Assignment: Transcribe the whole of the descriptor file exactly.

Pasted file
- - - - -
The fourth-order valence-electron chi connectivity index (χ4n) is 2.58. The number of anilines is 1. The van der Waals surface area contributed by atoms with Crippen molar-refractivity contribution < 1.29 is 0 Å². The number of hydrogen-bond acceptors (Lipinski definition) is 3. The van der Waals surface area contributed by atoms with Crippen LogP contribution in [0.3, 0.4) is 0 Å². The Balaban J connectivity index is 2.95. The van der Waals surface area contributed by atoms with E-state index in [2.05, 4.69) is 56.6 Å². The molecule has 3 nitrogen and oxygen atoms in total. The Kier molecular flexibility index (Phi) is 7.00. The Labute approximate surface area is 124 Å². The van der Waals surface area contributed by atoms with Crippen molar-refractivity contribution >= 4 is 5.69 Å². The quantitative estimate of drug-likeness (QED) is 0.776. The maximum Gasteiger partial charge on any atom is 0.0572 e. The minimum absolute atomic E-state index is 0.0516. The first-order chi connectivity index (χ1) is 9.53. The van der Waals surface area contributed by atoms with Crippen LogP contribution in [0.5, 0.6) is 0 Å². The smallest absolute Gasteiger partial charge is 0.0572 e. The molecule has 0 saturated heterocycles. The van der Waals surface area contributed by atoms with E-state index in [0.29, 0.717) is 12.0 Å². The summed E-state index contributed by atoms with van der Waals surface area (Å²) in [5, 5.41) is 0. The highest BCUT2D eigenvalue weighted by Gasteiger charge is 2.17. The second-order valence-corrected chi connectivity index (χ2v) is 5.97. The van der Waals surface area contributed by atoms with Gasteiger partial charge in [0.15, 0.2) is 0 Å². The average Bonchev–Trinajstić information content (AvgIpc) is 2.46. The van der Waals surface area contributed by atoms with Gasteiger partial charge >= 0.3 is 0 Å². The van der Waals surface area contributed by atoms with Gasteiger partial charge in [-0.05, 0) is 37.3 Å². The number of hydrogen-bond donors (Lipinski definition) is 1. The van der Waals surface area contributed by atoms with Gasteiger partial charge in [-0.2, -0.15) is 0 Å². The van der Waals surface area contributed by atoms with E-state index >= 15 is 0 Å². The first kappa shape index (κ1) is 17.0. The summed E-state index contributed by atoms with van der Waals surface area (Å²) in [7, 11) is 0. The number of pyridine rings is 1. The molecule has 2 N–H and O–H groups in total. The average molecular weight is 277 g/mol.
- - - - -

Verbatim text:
The fourth-order valence-electron chi connectivity index (χ4n) is 2.58. The number of anilines is 1. The van der Waals surface area contributed by atoms with Crippen molar-refractivity contribution < 1.29 is 0 Å². The number of hydrogen-bond acceptors (Lipinski definition) is 3. The van der Waals surface area contributed by atoms with Crippen LogP contribution in [0.3, 0.4) is 0 Å². The Balaban J connectivity index is 2.95. The van der Waals surface area contributed by atoms with E-state index in [2.05, 4.69) is 56.6 Å². The molecule has 3 nitrogen and oxygen atoms in total. The Kier molecular flexibility index (Phi) is 7.00. The Labute approximate surface area is 124 Å². The van der Waals surface area contributed by atoms with Crippen molar-refractivity contribution >= 4 is 5.69 Å². The quantitative estimate of drug-likeness (QED) is 0.776. The maximum Gasteiger partial charge on any atom is 0.0572 e. The minimum absolute atomic E-state index is 0.0516. The first-order chi connectivity index (χ1) is 9.53. The van der Waals surface area contributed by atoms with Crippen LogP contribution in [0.5, 0.6) is 0 Å². The smallest absolute Gasteiger partial charge is 0.0572 e. The molecule has 0 saturated heterocycles. The van der Waals surface area contributed by atoms with E-state index in [0.29, 0.717) is 12.0 Å². The summed E-state index contributed by atoms with van der Waals surface area (Å²) in [5, 5.41) is 0. The highest BCUT2D eigenvalue weighted by Gasteiger charge is 2.17. The second-order valence-corrected chi connectivity index (χ2v) is 5.97. The van der Waals surface area contributed by atoms with Gasteiger partial charge in [0.15, 0.2) is 0 Å². The average Bonchev–Trinajstić information content (AvgIpc) is 2.46. The van der Waals surface area contributed by atoms with Gasteiger partial charge >= 0.3 is 0 Å². The van der Waals surface area contributed by atoms with Gasteiger partial charge in [-0.05, 0) is 37.3 Å². The number of hydrogen-bond donors (Lipinski definition) is 1. The van der Waals surface area contributed by atoms with Gasteiger partial charge in [-0.2, -0.15) is 0 Å². The van der Waals surface area contributed by atoms with E-state index >= 15 is 0 Å². The first kappa shape index (κ1) is 17.0. The summed E-state index contributed by atoms with van der Waals surface area (Å²) in [7, 11) is 0. The number of pyridine rings is 1. The molecule has 2 N–H and O–H groups in total. The average molecular weight is 277 g/mol.